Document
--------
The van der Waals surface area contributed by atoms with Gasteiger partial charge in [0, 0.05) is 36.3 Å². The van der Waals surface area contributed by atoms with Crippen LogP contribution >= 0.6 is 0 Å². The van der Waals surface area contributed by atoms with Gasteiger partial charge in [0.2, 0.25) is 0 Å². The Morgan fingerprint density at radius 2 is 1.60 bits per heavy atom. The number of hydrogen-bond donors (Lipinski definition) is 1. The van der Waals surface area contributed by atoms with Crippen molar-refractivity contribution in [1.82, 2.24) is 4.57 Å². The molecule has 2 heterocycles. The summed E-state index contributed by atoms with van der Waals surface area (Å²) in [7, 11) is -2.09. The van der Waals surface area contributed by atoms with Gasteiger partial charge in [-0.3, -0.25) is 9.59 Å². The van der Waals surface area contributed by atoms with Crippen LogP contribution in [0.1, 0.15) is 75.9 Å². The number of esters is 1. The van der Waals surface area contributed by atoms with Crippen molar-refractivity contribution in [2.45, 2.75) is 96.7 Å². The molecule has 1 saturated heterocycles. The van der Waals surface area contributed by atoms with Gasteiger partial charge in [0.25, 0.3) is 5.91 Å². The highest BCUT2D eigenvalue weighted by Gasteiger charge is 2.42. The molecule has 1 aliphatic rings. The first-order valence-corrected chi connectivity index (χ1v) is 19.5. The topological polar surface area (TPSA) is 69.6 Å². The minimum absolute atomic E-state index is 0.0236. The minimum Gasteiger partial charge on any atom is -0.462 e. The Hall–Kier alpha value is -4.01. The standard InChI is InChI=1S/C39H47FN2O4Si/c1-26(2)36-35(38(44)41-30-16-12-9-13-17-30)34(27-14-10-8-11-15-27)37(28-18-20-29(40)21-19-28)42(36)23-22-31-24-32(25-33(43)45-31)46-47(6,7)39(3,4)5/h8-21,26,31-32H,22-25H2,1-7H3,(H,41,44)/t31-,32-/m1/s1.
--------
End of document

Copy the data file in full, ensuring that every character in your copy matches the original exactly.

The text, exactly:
The van der Waals surface area contributed by atoms with Gasteiger partial charge in [0, 0.05) is 36.3 Å². The van der Waals surface area contributed by atoms with Crippen LogP contribution >= 0.6 is 0 Å². The van der Waals surface area contributed by atoms with Gasteiger partial charge in [0.2, 0.25) is 0 Å². The Morgan fingerprint density at radius 2 is 1.60 bits per heavy atom. The number of hydrogen-bond donors (Lipinski definition) is 1. The van der Waals surface area contributed by atoms with Crippen molar-refractivity contribution in [1.82, 2.24) is 4.57 Å². The molecule has 2 heterocycles. The summed E-state index contributed by atoms with van der Waals surface area (Å²) in [7, 11) is -2.09. The van der Waals surface area contributed by atoms with Gasteiger partial charge in [-0.3, -0.25) is 9.59 Å². The van der Waals surface area contributed by atoms with Crippen LogP contribution in [0.1, 0.15) is 75.9 Å². The number of esters is 1. The van der Waals surface area contributed by atoms with Crippen molar-refractivity contribution in [2.45, 2.75) is 96.7 Å². The molecule has 1 saturated heterocycles. The van der Waals surface area contributed by atoms with Gasteiger partial charge in [0.25, 0.3) is 5.91 Å². The highest BCUT2D eigenvalue weighted by Gasteiger charge is 2.42. The molecule has 1 aliphatic rings. The first-order valence-corrected chi connectivity index (χ1v) is 19.5. The topological polar surface area (TPSA) is 69.6 Å². The minimum absolute atomic E-state index is 0.0236. The minimum Gasteiger partial charge on any atom is -0.462 e. The Hall–Kier alpha value is -4.01. The standard InChI is InChI=1S/C39H47FN2O4Si/c1-26(2)36-35(38(44)41-30-16-12-9-13-17-30)34(27-14-10-8-11-15-27)37(28-18-20-29(40)21-19-28)42(36)23-22-31-24-32(25-33(43)45-31)46-47(6,7)39(3,4)5/h8-21,26,31-32H,22-25H2,1-7H3,(H,41,44)/t31-,32-/m1/s1.